Butcher Shop in Snow
Fear not! The snows have indeed melted and the butcher shop has emerged from the glacier of Winterfell. Although, just a few days ago we had another snow fall – Winter Is Coming…
But for now it is spring and the fields are greening up again. Pigs are frolicking. Chickens devouring bugs. Along with the warming weather, we’ve delivered to all† of the Kickstarter backers in Vermont. Thank you to all of you for all of your support! It was great to meet you and hear all the wonderful feedback.
Winterfell down go thump.
Click for Big Picture
We are now contacting folks in NH, ME, MA, RI, CT, NY and NJ to arrange to get pork to those who can meet us on our weekly delivery route within Vermont or come here to the farm. This saves the cost of shipping and makes it happen sooner since we are not yet USDA inspected so we’re not able to deliver or ship outside Vermont. But, if you can meet us in Vermont, either along our route or at the farm, then we’ll give you an extra big bonus of meat in addition to you being able to get your pork packages sooner. If you are outside those states but going to be in Vermont this summer or fall and want to pickup your meat just let us know.
We’ve now been butchering in our on-farm butcher shop here at Sugar Mountain Farm for over a year and a half. The systems are getting smooth, wrinkles ironed out and routine’s established. The inspector’s are very pleased with our facility and how we do the job.
In the end of March we had our first visit from a USDA inspector. They weren’t technically inspecting us but rather they were inspecting the head of the Vermont meat inspection program inspect their area supervisor inspect the inspector at our plant inspect me monitor Ben as he cut and packed meat. Isn’t that quite the image! While the USDA was here I got the opportunity to talk with them, show them our facility and get feedback which was great. This was one more baby-step towards us coming under USDA inspection.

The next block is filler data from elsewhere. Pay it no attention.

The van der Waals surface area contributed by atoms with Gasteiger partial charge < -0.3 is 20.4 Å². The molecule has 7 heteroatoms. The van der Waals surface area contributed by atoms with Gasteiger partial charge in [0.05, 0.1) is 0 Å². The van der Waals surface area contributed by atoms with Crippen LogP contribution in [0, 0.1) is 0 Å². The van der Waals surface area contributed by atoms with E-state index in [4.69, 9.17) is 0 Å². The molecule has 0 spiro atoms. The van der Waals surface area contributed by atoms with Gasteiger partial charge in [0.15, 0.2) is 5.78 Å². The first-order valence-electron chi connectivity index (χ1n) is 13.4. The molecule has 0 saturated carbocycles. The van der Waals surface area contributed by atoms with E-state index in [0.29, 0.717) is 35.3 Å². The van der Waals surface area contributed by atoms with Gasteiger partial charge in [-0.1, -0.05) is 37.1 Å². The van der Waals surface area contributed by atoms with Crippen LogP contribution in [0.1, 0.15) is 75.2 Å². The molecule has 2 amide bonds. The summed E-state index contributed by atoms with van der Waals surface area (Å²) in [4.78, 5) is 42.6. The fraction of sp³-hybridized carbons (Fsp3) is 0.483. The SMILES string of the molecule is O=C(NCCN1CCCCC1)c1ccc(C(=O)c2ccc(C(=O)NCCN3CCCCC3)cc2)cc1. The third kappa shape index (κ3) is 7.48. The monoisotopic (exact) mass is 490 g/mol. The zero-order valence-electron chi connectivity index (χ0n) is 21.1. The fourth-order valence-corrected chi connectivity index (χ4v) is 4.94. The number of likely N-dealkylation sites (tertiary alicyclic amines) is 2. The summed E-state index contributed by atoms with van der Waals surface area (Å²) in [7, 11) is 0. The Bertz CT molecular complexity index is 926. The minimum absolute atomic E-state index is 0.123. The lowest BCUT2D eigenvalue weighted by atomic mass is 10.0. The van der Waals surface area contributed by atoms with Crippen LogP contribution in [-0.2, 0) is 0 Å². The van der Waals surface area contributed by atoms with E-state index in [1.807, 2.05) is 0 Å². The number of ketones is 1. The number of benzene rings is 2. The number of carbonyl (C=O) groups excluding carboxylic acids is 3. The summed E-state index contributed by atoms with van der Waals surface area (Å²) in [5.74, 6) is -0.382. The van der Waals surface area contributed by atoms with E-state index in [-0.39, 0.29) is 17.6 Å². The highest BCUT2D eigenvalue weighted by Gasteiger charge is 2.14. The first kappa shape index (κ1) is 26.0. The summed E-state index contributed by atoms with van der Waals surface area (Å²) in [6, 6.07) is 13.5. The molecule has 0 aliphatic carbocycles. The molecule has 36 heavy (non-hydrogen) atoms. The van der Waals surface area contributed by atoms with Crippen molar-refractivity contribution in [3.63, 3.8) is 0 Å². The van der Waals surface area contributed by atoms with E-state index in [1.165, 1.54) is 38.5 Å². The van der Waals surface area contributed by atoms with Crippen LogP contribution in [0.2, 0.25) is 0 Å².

Our next step down the road to USDA inspection so that we can begin shipping across state borders is to hang the evaporator for refrigeration in the cutting room. The unit is huge – it will occupy about one quarter of the ceiling space in iCutter. It is a water cooled high efficiency heat pump unit which will keep our electric bill down and drop the cutting room to refrigerator temperatures. So far we’ve been using the natural coolth systems built into the building. They work amazingly well, keeping the butchery room warm (35°F) in the winter when it is as low as -45°F outdoors and cool (50°F range) in the summer when it gets up to 86°F outdoors. That’s pretty amazing given that there is no active heating or cooling of the butcher shop – it’s all being done with the thermal mass flywheel I designed into the structure of the building.
50°F is fine for cutting the meat – it is only in the room for a brief time – but being able to have our winter temps year round will make it so that the room can be used as a walk-in cooler. The heat will be pumped into our large hot water pre-heater tank. Waste not, want not. I expect we’ll have the evaporator in place in June and then the refrigeration technician will come to charge the system and start it up. After that we’ll apply for our USDA inspection license which I’m told takes one to six months.
After the evaporator and a few other things are in place our next butcher shop construction project is finishing off the walk-in freezer, cooler, brine room and cave where we’ll setup the initial smokehouse. Watch my blog at the Butcher Shop Page for details as the build-out continues.
Thank you again to everyone who’s been so supportive and patient in the development of our “Big Project” – the butcher shop at Sugar Mountain Farm
†I say all but there are a few who haven’t yet responded to emails, phone calls or postcards. Never fear though! If you’re one of those people just contact us at email@example.com to arrange to get your delicious pork.
Outdoors: 62°F/36°F Rain
Tiny Cottage: 64°F/62°F
Daily Spark: Quantum mechanics reinforces the idea shown by statistics that life is mostly random rather than of rhyme and reason.